Kraenzlin said he believed the declining number of women in the training program could be the result of more jobs being available outside of the tourism sector, or parents hesitating to let their daughters work at resorts.

“We are talking to government ministries and the press to promote idea of ladies working,” he added.

Also present at today’s ceremony, Education Minister Dr Asim Ahmed told Minivan News that he believed female participation in the tourism sector and Four Seasons apprenticeship program was increasing.

“Last year’s program had one woman, whereas two are enrolled in the 2014 batch. This is gradual improvement, although much less than we would like,” he said.

The small, insular Maldivian island environment instills very close family ties, which makes it difficult for parents to allow their children to leave and “stay long periods in a hotel”, according to Ahmed.

“The culture here is for children to grow up and grow old in same house,” he claimed.

“In the Maldives, you go to work [at a resort] and live there. It’s a very difficult thing to get your head around.”

Ahmed explained the nationwide need for women and parents to be more aware about the conditions of female employees working at resorts, particularly in terms of accommodation arrangements.

“It is important parents buy into this and believe resort work is beneficial and reliable [for their daughters].  The other challenge is we have to provide child care and other facilities that will release the women to go and work,” he added.

Tourism Minister Ahmed Adheeb told Minivan News that he believed women were not participating in the industry because families were adhering to the “past culture” of keeping children at home, in addition to being concerned about where their children would be living.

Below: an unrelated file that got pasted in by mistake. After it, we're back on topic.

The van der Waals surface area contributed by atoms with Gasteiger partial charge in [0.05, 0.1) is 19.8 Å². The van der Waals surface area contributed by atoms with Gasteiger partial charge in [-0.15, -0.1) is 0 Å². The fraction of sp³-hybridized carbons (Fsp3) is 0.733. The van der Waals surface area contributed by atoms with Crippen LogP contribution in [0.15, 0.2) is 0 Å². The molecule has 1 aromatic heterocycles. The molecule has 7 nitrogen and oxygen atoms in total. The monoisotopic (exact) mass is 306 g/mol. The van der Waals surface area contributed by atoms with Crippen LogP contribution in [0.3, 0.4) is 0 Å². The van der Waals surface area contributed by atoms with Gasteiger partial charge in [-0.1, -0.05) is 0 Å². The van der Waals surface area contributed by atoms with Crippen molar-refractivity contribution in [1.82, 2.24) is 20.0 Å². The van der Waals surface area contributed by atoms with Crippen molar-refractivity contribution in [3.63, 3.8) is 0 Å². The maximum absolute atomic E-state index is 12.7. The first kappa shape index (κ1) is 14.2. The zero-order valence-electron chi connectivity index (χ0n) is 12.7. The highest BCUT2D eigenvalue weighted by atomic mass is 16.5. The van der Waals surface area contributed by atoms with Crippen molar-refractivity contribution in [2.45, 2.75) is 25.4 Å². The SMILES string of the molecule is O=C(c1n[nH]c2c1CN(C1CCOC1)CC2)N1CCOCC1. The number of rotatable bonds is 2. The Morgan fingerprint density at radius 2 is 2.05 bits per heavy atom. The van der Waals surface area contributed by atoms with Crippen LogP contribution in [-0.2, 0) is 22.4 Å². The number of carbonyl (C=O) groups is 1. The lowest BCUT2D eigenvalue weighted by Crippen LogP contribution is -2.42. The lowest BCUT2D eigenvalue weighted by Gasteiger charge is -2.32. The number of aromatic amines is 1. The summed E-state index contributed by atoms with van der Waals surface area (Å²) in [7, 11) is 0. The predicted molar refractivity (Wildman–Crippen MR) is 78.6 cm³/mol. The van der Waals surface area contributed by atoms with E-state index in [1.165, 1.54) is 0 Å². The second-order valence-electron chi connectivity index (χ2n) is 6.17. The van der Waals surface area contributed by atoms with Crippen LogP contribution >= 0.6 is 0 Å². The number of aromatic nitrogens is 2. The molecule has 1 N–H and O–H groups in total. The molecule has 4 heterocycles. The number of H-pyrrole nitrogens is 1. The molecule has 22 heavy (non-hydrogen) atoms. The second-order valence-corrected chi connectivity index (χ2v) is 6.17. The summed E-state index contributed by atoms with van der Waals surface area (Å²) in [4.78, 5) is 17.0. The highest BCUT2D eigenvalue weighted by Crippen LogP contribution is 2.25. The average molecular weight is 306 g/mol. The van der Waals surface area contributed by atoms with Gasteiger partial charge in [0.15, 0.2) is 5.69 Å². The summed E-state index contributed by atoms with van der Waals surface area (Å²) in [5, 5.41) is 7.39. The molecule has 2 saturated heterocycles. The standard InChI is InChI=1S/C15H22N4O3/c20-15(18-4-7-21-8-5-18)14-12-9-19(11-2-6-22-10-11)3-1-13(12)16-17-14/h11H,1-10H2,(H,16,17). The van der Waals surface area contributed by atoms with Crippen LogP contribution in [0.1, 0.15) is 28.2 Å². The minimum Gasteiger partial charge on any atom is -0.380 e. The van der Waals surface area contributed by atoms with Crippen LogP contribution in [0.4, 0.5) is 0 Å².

“Females are leaders in the houses. The men go out to work,” said Adheeb.

“Kids grow up and take care of their parents. In many cases, when boys get married they go to the girl’s house to live, because parents like to keep their daughters with them.

“This is why especially parents don’t want their daughters to go and work,” Adheeb added.

“Radical change”

Earlier this year, Maldivian Democratic Party (MDP) MP and Spokesperson Hamid Abdul Ghafoor told Minivan News that he believed a “radical change to the tourism approach” was needed in the country.

“Resorts must have close-by islands with flats so employees can go home to their families [after completing their shifts],” Hamid said.

Additionally, he believed the response rate for tourism training programs was decreasing in the country because Maldivian parents were discouraging children from participating due to “religious xenophobia”.

Hamid also accused the religious conservative Adhaalath Party (AP) of propagating the view that “anyone who is not a Muslim is an enemy”.

“I’ll probably be the next Dr Afrasheem Ali for saying this, but maintaining this hate of the ‘other’ is very dangerous and not discussed openly. This confusion has to be sorted. It’s a race against time and ideas,” he stated.

Adhaalath Party President Sheikh Imran Adbulla was not responding to calls at time of press.

Public vs private programs

During the graduation ceremony for this year’s apprentice trainees held at Mandhu College in Male’ today, Kraenzlin praised the skills of the latest batch of participants, emphasizing that “the Maldivian work ethic is among the highest I’ve observed in my career”.

“It is very exciting to see what a well spent year can do in the life of a young person,” he added.

“Training young people requires commitment and resources. Resorts taking in the minimum number of apprentices a year and certifying them successfully should be supported, recognized and incentivised,” Kraenzlin said.

“We encourage govt to promote Technical and Vocational Education Training (TVET) performance objectives much more aggressively. It’s a great system.  In this way hundreds of vocational training positions can be created. We think it’s not that difficult.”

Tourism Minister Adheeb and Education Minister Ahmed also both praised the apprenticeship program for its development of young people in the Maldives.